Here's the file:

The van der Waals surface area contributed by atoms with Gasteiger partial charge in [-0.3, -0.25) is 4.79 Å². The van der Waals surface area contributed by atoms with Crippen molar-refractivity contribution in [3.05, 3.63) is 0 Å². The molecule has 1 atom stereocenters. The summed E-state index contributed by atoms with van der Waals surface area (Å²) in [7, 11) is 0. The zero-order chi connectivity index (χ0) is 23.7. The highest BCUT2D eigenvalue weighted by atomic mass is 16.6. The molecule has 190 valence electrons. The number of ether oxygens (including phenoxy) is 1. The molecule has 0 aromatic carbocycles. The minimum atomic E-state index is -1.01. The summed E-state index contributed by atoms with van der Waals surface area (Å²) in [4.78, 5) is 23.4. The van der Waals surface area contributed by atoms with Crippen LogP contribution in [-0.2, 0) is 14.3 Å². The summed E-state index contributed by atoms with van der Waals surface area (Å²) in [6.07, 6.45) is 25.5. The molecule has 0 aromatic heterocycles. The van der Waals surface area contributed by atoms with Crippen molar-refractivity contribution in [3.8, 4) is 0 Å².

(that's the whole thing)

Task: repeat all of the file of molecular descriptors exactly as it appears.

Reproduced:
The van der Waals surface area contributed by atoms with Gasteiger partial charge in [-0.3, -0.25) is 4.79 Å². The van der Waals surface area contributed by atoms with Crippen molar-refractivity contribution in [3.05, 3.63) is 0 Å². The molecule has 1 atom stereocenters. The summed E-state index contributed by atoms with van der Waals surface area (Å²) in [7, 11) is 0. The zero-order chi connectivity index (χ0) is 23.7. The highest BCUT2D eigenvalue weighted by atomic mass is 16.6. The molecule has 190 valence electrons. The number of ether oxygens (including phenoxy) is 1. The molecule has 0 aromatic carbocycles. The minimum atomic E-state index is -1.01. The summed E-state index contributed by atoms with van der Waals surface area (Å²) in [4.78, 5) is 23.4. The van der Waals surface area contributed by atoms with Crippen LogP contribution in [-0.2, 0) is 14.3 Å². The summed E-state index contributed by atoms with van der Waals surface area (Å²) in [6.07, 6.45) is 25.5. The molecule has 0 aromatic heterocycles. The van der Waals surface area contributed by atoms with Crippen molar-refractivity contribution in [3.8, 4) is 0 Å².